The Arizona Canal Diversion Channel was designed to relieve pressure on the Arizona Canal, which not only transports irrigation and municipal drinking water in Phoenix but also functions as a dam during heavy rains. Actually building the final 4.6-mile section of the new, 40-foot-wide, 24-foot-deep concrete drainage channel was a considerable challenge. The channel runs parallel to the canal with limited space between them. Homes and businesses were in extremely close proximity on the other side, and existing overhead power lines limited overhead work. The project’s virtual inaccessibility inspired some truly innovative solutions.
Perhaps the most innovative customized equipment Sundt designed and built for the project was a traveling concrete forming system. The team couldn’t use large cranes to set conventional wall panels. Instead, they developed a system comprised of four separate towers with a work platform atop each one, and two pairs of wall forms per platform. Each tower/work platform supported the pairs of wall forms, which were 36 feet long and 30 feet high. Sundt used the towers in pairs to set the channel wall, pumping concrete into the forms through a swing boom. The leading wall-form pair, for example, formed the first and third segments; 12 hours after concrete placement, workers stripped this pair and moved the towers ahead. The same pair then formed the fifth and seventh segments. The trailing pair of towers formed the second, fourth, sixth, and eighth channel wall segments. Sundt used this ingenious system for the duration of the project.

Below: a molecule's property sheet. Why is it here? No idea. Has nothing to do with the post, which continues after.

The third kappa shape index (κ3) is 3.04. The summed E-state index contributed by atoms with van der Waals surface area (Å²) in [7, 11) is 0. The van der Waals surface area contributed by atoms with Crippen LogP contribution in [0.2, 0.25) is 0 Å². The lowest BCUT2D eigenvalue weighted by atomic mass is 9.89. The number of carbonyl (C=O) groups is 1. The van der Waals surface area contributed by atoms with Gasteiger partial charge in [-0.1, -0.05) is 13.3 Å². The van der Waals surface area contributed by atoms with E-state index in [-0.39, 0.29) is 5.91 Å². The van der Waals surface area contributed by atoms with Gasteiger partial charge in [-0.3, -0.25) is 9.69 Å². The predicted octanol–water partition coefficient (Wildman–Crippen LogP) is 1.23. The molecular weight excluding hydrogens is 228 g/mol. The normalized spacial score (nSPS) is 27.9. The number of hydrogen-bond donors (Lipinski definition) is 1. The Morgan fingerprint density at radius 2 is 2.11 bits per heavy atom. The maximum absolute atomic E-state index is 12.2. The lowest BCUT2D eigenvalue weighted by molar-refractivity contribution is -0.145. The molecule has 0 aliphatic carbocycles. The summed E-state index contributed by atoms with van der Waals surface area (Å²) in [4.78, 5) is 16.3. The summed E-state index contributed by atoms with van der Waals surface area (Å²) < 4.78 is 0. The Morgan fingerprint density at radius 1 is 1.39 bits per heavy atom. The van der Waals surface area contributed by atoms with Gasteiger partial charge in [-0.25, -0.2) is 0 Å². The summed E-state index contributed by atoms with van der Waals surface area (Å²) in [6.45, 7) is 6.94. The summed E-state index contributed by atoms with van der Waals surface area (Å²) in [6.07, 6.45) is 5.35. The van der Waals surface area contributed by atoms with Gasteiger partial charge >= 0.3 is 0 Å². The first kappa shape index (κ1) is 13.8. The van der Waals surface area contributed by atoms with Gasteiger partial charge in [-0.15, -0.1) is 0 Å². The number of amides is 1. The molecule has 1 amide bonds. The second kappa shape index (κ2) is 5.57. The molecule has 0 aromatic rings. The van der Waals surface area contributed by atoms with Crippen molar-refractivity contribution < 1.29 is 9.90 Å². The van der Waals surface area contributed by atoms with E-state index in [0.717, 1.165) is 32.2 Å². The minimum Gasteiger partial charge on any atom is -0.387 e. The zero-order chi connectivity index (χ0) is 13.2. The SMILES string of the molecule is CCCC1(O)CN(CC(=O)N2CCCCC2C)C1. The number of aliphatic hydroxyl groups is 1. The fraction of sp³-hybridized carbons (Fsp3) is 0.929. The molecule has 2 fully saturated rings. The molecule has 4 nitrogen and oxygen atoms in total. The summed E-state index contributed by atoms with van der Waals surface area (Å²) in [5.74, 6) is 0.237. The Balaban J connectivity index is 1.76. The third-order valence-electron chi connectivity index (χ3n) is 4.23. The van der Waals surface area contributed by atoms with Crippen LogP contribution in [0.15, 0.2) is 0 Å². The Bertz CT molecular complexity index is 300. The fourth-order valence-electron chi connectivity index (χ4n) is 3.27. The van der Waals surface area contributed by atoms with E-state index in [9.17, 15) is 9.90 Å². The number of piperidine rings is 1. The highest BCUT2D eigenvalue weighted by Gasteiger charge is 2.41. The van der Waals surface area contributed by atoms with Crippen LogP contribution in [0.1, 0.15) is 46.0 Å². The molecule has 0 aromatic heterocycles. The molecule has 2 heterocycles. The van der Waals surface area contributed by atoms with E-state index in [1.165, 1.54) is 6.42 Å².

U.S. Army Corps of Engineers
Arizona Canal Diversion Channel, Reach 4